Now Showing in Our Upstairs Gallery
Women Warriors on the Home Front: Dorothea Miller Post and Morristown’s Woman’s Land Army (February 5-May 1, 2017) Extended through May 25!
Inspired by the British “Land Girls”, the Woman’s Land Army (WLA) was a civilian organization created during World War I to ensure that the country had an adequate food supply. Over 20,000 women in 42 states were recruited to work on farms to replace male workers who went to war. The WLA primarily consisted of college students, teachers, secretaries, and those with seasonal jobs or occupations which allowed summer vacation. These “farmerettes” were paid equally with male farm laborers and had an eight-hour workday. The WLA did not receive government funding or assistance. Instead, it functioned with the help of non-profit organizations, universities, and colleges.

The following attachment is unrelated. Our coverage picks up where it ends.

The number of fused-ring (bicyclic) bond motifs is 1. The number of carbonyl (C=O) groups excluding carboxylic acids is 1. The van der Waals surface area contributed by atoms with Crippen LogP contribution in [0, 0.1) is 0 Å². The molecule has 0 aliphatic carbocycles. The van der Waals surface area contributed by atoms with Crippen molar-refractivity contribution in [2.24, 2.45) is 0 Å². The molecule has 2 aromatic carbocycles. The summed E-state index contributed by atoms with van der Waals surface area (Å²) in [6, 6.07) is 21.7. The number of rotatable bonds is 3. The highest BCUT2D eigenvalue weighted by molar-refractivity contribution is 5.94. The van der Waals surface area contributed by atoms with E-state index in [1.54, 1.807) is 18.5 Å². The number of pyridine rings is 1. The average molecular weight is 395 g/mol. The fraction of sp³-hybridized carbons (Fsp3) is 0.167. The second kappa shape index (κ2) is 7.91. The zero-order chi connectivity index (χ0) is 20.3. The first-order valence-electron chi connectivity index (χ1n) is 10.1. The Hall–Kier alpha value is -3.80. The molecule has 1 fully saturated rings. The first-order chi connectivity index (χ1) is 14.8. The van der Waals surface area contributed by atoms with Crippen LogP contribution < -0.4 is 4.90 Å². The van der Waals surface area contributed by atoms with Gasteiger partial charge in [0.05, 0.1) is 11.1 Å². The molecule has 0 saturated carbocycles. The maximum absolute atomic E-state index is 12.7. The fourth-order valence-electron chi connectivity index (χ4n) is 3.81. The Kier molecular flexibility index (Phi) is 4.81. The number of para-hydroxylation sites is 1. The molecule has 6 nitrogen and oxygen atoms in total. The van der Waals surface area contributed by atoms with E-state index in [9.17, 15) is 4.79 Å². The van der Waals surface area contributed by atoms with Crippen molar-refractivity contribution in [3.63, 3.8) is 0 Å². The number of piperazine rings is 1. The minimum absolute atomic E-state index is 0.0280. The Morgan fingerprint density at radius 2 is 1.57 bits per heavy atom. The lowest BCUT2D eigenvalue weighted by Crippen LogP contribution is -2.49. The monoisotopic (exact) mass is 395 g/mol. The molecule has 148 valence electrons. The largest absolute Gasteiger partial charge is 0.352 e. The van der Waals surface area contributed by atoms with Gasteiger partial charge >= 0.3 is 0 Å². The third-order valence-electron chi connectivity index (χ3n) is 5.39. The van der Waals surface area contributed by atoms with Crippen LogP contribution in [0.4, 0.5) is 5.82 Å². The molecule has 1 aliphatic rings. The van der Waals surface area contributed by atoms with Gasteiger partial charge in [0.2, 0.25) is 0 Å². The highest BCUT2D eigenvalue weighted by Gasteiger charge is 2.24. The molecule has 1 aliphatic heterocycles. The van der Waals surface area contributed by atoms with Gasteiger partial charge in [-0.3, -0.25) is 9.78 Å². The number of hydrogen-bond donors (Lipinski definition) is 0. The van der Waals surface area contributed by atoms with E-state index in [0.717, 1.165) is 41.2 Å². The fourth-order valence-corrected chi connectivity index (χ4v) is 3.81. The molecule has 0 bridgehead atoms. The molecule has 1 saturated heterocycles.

Dorothea Miller Post (1878-1947), great granddaughter of George and Louisa Macculloch, became chair of the Morris County unit of the WLA. In addition under her direction, the Garden Club of Morristown, provided moral and financial support with each member contributing five dollars to the WLA.
The work done by women of the WLA was described by a Morristown Garden Club member… “The girls who worked in the Land Army were many who knew nothing about country or farm work, but they did very good work…taking care of chickens, milking cows, and pitching hay.” Like “Rosie the Riveter” a generation later, the Land Army “farmerette” of 1917 became a wartime icon.
This exhibition features a selection of letters, ephemera, photographs from the collection of Macculloch Hall Historical Museum’s archives detailing Dorothea Miller Post’s work with the WLA and a selection of graphics made from photographs in the collection of The Morristown and Morris Township Free Public Library.